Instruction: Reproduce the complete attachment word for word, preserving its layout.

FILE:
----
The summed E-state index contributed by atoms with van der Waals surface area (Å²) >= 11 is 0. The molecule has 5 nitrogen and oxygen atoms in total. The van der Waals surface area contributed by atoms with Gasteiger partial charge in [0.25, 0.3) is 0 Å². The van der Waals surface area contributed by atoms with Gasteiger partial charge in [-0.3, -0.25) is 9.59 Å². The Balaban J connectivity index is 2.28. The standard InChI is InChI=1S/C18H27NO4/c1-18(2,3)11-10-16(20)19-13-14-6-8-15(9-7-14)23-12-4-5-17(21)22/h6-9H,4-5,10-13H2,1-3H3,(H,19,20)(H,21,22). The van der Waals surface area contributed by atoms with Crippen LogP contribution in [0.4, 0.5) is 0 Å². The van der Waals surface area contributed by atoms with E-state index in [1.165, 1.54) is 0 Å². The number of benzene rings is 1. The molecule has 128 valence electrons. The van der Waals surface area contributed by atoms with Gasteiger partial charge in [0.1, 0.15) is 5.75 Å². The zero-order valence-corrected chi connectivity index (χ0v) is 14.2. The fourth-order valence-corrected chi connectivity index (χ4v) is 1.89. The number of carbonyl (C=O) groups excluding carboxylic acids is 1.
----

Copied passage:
The summed E-state index contributed by atoms with van der Waals surface area (Å²) >= 11 is 0. The molecule has 5 nitrogen and oxygen atoms in total. The van der Waals surface area contributed by atoms with Gasteiger partial charge in [0.25, 0.3) is 0 Å². The van der Waals surface area contributed by atoms with Gasteiger partial charge in [-0.3, -0.25) is 9.59 Å². The Balaban J connectivity index is 2.28. The standard InChI is InChI=1S/C18H27NO4/c1-18(2,3)11-10-16(20)19-13-14-6-8-15(9-7-14)23-12-4-5-17(21)22/h6-9H,4-5,10-13H2,1-3H3,(H,19,20)(H,21,22). The van der Waals surface area contributed by atoms with Crippen LogP contribution in [0.4, 0.5) is 0 Å². The van der Waals surface area contributed by atoms with E-state index in [1.165, 1.54) is 0 Å². The number of benzene rings is 1. The molecule has 128 valence electrons. The van der Waals surface area contributed by atoms with Gasteiger partial charge in [0.1, 0.15) is 5.75 Å². The zero-order valence-corrected chi connectivity index (χ0v) is 14.2. The fourth-order valence-corrected chi connectivity index (χ4v) is 1.89. The number of carbonyl (C=O) groups excluding carboxylic acids is 1.